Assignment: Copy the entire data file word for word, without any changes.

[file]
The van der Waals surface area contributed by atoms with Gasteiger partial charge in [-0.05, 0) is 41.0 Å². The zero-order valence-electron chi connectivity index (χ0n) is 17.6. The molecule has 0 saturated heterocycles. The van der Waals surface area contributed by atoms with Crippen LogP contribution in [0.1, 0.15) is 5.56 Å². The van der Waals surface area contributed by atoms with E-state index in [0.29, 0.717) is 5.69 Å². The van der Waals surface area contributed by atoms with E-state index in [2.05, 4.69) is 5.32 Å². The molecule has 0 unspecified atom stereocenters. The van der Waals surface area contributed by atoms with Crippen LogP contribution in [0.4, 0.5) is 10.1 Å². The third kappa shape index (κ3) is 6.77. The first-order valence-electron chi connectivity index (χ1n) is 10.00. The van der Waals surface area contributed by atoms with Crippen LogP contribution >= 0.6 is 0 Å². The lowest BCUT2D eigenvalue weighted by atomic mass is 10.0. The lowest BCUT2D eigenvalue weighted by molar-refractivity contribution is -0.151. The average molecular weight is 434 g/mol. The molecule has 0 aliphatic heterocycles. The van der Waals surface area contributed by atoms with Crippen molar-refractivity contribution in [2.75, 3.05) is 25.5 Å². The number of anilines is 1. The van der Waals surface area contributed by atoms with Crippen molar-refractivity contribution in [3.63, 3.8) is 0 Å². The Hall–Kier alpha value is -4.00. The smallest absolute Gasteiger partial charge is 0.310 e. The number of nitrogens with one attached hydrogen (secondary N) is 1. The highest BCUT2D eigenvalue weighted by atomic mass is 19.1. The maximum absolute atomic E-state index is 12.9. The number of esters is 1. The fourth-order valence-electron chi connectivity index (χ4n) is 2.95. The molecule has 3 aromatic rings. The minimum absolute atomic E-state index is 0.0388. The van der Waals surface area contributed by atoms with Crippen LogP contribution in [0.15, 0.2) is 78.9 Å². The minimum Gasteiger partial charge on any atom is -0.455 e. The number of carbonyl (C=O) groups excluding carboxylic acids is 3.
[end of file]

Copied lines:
The van der Waals surface area contributed by atoms with Gasteiger partial charge in [-0.05, 0) is 41.0 Å². The zero-order valence-electron chi connectivity index (χ0n) is 17.6. The molecule has 0 saturated heterocycles. The van der Waals surface area contributed by atoms with Crippen LogP contribution in [0.1, 0.15) is 5.56 Å². The van der Waals surface area contributed by atoms with E-state index in [0.29, 0.717) is 5.69 Å². The van der Waals surface area contributed by atoms with E-state index in [2.05, 4.69) is 5.32 Å². The molecule has 0 unspecified atom stereocenters. The van der Waals surface area contributed by atoms with Crippen LogP contribution in [0.4, 0.5) is 10.1 Å². The third kappa shape index (κ3) is 6.77. The first-order valence-electron chi connectivity index (χ1n) is 10.00. The van der Waals surface area contributed by atoms with Crippen LogP contribution >= 0.6 is 0 Å². The lowest BCUT2D eigenvalue weighted by atomic mass is 10.0. The lowest BCUT2D eigenvalue weighted by molar-refractivity contribution is -0.151. The average molecular weight is 434 g/mol. The molecule has 0 aliphatic heterocycles. The van der Waals surface area contributed by atoms with Crippen molar-refractivity contribution in [2.75, 3.05) is 25.5 Å². The number of anilines is 1. The van der Waals surface area contributed by atoms with Crippen molar-refractivity contribution in [3.63, 3.8) is 0 Å². The Hall–Kier alpha value is -4.00. The smallest absolute Gasteiger partial charge is 0.310 e. The number of nitrogens with one attached hydrogen (secondary N) is 1. The highest BCUT2D eigenvalue weighted by atomic mass is 19.1. The maximum absolute atomic E-state index is 12.9. The number of esters is 1. The fourth-order valence-electron chi connectivity index (χ4n) is 2.95. The molecule has 3 aromatic rings. The minimum absolute atomic E-state index is 0.0388. The van der Waals surface area contributed by atoms with Crippen LogP contribution in [0.15, 0.2) is 78.9 Å². The minimum Gasteiger partial charge on any atom is -0.455 e. The number of carbonyl (C=O) groups excluding carboxylic acids is 3.